The Q3 2017 tanker market is proving vexatious for owners still struggling with the effects of fleet oversupply. But in its latest monthly forecast, Maritime Strategies International (MSI) observes that changing trade patterns could help stabilize the market toward year-end and into 2018.
With all-OPEC crude exports setting record highs in July, the cartel’s attempts at lowering production are clearly open to question. There was a reduction in flows from OPEC’s Gulf producers while China’s imports tumbled to seven-month lows in July.
Exports are seeing a divergent trend in the group though, with African volumes of lighter grades on the rise while Middle Eastern medium/heavy crudes have been receding. China’s decline could signal the potential start of a slowdown in imports, yet the July figure was still up by 12 percent from a year prior and the ongoing downtrend in China’s domestic crude output should continue to lend support to imports.
With Saudi Arabia pledged
to cut September crude allocations to Asia by 10 percent, Asian importers may buy more longer haul crudes from the Atlantic Basin to fill the gap, according to MSI Analyst Sierra Highcloud.
“Though the remainder of Q3 will be weak, fleet growth has now moved past its peak which should have some stabilizing effect as we look to 2018. Despite falling in June, T/C rates are set to see a modest improvement over our forecast.
However, liquidity is thin and should the upside expected in Q4’s spot market not materialise, the period market could move lower as owners look to protect against spot market downside.”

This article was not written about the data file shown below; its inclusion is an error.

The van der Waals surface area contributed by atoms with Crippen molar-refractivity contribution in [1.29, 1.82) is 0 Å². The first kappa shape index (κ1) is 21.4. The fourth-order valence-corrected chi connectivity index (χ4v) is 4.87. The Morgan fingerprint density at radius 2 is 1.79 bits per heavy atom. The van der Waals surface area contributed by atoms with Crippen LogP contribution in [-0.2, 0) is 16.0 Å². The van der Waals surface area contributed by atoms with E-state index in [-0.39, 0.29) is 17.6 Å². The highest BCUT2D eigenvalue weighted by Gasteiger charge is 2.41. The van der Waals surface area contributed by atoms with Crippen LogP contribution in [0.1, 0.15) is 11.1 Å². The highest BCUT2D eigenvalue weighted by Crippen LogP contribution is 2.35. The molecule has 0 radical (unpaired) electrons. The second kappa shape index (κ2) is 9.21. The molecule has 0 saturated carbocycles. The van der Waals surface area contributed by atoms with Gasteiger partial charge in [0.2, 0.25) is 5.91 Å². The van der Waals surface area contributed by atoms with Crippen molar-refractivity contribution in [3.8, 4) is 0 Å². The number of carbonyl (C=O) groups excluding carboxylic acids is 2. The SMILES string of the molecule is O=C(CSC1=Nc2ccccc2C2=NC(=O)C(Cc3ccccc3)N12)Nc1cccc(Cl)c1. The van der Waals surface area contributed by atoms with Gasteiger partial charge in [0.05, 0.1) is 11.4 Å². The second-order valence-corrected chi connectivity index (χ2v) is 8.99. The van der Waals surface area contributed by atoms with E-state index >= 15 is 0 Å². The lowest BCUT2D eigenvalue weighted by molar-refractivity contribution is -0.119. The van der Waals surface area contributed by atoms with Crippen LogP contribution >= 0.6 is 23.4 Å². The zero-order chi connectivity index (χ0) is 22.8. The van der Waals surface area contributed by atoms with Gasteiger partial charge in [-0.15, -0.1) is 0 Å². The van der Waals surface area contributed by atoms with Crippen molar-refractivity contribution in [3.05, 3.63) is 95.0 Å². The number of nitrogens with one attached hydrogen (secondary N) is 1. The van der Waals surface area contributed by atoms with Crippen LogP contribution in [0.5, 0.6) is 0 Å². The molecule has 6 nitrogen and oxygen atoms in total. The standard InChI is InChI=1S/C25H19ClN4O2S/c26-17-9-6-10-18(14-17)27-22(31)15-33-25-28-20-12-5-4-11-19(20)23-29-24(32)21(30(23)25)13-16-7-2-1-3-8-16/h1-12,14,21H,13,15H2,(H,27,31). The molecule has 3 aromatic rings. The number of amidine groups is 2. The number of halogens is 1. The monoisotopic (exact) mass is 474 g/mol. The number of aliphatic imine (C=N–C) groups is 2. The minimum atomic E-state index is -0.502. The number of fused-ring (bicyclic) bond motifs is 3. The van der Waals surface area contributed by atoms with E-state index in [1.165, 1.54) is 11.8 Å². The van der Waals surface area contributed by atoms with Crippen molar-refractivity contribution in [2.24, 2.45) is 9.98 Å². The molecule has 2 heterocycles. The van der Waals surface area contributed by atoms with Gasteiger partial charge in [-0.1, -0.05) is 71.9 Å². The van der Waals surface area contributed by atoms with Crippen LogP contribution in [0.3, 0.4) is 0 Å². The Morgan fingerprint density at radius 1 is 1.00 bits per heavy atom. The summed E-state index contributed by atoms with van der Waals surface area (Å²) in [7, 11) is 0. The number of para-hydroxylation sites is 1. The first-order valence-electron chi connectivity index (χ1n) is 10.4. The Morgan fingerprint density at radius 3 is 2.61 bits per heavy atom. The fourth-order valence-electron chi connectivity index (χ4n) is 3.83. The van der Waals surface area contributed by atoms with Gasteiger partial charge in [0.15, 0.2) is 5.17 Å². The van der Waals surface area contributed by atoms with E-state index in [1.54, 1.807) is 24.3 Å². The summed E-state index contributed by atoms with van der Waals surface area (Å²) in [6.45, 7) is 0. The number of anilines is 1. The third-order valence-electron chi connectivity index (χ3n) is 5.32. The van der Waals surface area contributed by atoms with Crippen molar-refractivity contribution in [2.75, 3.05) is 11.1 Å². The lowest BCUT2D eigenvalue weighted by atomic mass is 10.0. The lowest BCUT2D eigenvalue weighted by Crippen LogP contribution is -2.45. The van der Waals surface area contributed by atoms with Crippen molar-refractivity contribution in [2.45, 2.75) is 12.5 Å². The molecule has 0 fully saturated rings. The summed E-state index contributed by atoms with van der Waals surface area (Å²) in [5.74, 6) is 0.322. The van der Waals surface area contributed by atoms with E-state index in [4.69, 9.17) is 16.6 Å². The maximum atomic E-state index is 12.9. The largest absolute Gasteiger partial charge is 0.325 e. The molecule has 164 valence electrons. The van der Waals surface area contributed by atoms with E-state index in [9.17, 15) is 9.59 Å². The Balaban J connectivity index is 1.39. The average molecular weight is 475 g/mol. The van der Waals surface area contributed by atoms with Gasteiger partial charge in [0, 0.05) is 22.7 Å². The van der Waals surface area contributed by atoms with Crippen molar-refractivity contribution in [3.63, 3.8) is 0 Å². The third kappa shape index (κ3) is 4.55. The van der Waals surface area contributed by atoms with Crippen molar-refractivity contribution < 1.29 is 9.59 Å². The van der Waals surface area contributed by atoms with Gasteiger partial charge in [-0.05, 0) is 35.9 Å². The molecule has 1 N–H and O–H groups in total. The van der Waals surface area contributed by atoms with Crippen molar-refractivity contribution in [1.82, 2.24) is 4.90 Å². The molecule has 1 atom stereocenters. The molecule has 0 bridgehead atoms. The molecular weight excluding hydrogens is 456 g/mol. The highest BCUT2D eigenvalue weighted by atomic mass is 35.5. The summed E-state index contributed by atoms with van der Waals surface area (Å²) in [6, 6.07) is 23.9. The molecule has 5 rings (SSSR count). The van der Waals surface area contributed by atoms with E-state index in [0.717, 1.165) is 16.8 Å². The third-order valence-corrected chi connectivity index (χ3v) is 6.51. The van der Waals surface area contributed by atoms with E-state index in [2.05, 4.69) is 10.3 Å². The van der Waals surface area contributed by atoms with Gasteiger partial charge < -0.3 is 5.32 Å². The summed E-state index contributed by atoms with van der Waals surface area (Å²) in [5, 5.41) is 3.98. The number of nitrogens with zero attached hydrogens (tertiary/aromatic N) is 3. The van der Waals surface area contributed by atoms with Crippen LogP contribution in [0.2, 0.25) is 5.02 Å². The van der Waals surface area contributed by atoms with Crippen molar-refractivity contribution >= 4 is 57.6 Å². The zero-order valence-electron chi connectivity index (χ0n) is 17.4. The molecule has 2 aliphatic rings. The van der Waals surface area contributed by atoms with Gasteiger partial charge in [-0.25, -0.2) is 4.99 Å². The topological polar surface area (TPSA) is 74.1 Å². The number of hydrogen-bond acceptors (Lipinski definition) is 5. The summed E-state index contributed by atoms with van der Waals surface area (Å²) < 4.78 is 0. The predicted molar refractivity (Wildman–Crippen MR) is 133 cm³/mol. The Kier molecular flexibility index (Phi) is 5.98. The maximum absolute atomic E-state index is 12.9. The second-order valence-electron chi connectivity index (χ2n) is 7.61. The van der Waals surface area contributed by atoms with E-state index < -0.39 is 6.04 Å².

Other factors are in play too. India has been able to buy more US crude after recent upgrades which have allowed refiners to easily switch between running light and heavy crudes. African OPEC volumes of lighter grades have tracked higher while Middle Eastern medium/heavy crudes have been receding.
In Venezuela, where output has already seen a dramatic decline due to political turmoil, any possible oil-related sanctions would invariably have numerous and far-reaching impacts across the tanker market, adds Highcloud.
“There would be winners and losers within the different tanker segments, and were the flow of 750,000 bpd between Venezuela and the US to dry up, Aframaxes would suffer and likely cede trade to larger vessels as the bulk of these volumes would be diverted to Asian buyers. Equally, the U.S. would have to source replacement grades from further afield, giving an additional leg of support to ton-mile demand.”